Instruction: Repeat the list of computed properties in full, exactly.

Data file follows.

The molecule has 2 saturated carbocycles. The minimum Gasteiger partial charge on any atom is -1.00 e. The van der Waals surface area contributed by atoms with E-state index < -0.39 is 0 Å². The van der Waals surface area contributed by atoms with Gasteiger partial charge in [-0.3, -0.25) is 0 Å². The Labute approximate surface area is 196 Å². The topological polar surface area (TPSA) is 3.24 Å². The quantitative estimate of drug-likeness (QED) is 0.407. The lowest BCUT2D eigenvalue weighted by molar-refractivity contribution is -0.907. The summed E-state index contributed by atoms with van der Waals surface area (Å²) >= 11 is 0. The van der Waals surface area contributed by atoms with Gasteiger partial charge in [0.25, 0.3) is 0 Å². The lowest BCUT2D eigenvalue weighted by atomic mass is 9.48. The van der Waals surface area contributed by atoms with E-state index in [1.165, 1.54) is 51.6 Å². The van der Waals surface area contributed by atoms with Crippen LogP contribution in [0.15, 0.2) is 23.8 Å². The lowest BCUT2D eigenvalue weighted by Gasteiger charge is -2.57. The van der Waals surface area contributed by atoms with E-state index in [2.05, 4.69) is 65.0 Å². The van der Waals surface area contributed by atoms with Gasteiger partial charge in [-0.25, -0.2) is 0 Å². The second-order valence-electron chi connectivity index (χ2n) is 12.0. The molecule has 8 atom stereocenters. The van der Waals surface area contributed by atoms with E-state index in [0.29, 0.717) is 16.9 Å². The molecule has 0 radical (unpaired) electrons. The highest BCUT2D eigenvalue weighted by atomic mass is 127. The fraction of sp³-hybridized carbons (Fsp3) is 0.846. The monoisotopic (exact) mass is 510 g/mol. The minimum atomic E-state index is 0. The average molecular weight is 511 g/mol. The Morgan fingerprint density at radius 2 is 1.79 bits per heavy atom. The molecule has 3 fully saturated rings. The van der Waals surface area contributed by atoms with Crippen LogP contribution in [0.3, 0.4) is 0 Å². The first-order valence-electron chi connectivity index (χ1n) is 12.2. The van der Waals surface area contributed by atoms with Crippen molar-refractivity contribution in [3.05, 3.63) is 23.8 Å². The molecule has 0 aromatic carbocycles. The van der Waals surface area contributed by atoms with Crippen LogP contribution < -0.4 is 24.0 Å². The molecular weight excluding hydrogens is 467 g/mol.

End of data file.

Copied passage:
The molecule has 2 saturated carbocycles. The minimum Gasteiger partial charge on any atom is -1.00 e. The van der Waals surface area contributed by atoms with E-state index < -0.39 is 0 Å². The van der Waals surface area contributed by atoms with Gasteiger partial charge in [-0.3, -0.25) is 0 Å². The Labute approximate surface area is 196 Å². The topological polar surface area (TPSA) is 3.24 Å². The quantitative estimate of drug-likeness (QED) is 0.407. The lowest BCUT2D eigenvalue weighted by molar-refractivity contribution is -0.907. The summed E-state index contributed by atoms with van der Waals surface area (Å²) >= 11 is 0. The van der Waals surface area contributed by atoms with Gasteiger partial charge in [0.25, 0.3) is 0 Å². The lowest BCUT2D eigenvalue weighted by atomic mass is 9.48. The van der Waals surface area contributed by atoms with E-state index in [1.165, 1.54) is 51.6 Å². The van der Waals surface area contributed by atoms with Crippen LogP contribution in [0.15, 0.2) is 23.8 Å². The lowest BCUT2D eigenvalue weighted by Gasteiger charge is -2.57. The van der Waals surface area contributed by atoms with E-state index in [2.05, 4.69) is 65.0 Å². The van der Waals surface area contributed by atoms with Gasteiger partial charge in [-0.25, -0.2) is 0 Å². The second-order valence-electron chi connectivity index (χ2n) is 12.0. The molecule has 8 atom stereocenters. The van der Waals surface area contributed by atoms with E-state index in [0.29, 0.717) is 16.9 Å². The molecule has 0 radical (unpaired) electrons. The highest BCUT2D eigenvalue weighted by atomic mass is 127. The fraction of sp³-hybridized carbons (Fsp3) is 0.846. The monoisotopic (exact) mass is 510 g/mol. The minimum atomic E-state index is 0. The average molecular weight is 511 g/mol. The Morgan fingerprint density at radius 2 is 1.79 bits per heavy atom. The molecule has 3 fully saturated rings. The van der Waals surface area contributed by atoms with Crippen LogP contribution in [0.3, 0.4) is 0 Å². The first-order valence-electron chi connectivity index (χ1n) is 12.2. The van der Waals surface area contributed by atoms with Crippen molar-refractivity contribution in [3.05, 3.63) is 23.8 Å². The molecule has 0 aromatic carbocycles. The van der Waals surface area contributed by atoms with Crippen LogP contribution < -0.4 is 24.0 Å². The molecular weight excluding hydrogens is 467 g/mol.